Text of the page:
The pandemic exposed the digital divide, especially for school students in rural Virginia, highlighting an equity problem, reported Energy News. Now, Virginia’s largest utilities, Dominion Energy and Appalachian Power, are each developing pilot projects that will help rural residents obtain broadband.
The two utilities will defray grid communication system upgrade costs by partnering with local internet service providers (ISPs) who will share the use of the fiber cables. Appalachian Power’s project is already under construction in Grayson County. Dominion’s proposal for three pilot projects in Surry County, Botetourt County, and the Northern Neck region is currently with regulators and scheduled for a hearing on February 16.
“We are installing fiber in a number of rural areas as we move forward with efforts to transform Virginia’s energy grid,” said Augustus Johnson IV, Dominion’s director of electric distribution grid solutions. He added that the mainline fiber would “improve safety, security, and operations by connecting substations and other facilities.”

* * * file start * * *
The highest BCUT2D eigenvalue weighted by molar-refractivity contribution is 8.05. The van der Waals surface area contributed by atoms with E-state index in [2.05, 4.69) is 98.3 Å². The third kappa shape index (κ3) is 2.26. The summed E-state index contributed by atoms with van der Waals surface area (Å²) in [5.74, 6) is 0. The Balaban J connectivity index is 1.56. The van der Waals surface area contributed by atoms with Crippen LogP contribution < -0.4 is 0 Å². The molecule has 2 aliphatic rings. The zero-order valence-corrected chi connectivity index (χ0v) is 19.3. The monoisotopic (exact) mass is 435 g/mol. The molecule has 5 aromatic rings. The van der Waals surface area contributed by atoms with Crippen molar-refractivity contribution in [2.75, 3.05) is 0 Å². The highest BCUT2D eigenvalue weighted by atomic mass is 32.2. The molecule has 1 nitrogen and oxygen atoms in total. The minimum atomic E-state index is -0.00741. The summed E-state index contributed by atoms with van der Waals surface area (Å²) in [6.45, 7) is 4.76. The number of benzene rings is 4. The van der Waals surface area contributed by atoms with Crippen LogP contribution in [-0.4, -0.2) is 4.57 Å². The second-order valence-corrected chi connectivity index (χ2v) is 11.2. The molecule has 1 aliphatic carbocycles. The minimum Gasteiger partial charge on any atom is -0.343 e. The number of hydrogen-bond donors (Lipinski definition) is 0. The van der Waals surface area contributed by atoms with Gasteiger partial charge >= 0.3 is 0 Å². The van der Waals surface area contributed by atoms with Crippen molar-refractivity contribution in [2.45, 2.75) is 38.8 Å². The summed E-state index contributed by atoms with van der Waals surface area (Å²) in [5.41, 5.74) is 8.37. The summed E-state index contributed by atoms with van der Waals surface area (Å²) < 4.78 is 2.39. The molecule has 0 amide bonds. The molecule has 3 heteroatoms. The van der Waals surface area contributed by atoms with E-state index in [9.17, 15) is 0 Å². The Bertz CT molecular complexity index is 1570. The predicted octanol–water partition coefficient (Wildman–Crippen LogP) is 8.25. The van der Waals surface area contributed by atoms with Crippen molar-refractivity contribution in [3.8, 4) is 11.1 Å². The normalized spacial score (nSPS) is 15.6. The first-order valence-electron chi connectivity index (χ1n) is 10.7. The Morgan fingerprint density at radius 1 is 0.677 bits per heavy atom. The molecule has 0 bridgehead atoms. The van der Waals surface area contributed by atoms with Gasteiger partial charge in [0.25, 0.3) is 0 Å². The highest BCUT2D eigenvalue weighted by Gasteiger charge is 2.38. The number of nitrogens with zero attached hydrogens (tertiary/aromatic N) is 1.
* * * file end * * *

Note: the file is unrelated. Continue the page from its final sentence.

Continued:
According to Energy News, Dominion’s proposal totals $29 million and includes a plan for ISPs to lease a portion of the 300-mile fiber cable. The leasing fees would offset the project’s cost to the utility’s investors and customers.
Dominion’s partners in the project, Prince George Electric Cooperative, BARC Electric Cooperative, and Northern Neck Electric Cooperative, will be responsible for building the “last mile” of fiber to customers’ homes and businesses. Energy News reported that the Surry and Botetourt projects would take four to six months to build, while the Northern Neck project is estimated to take 12 to 18 months for construction.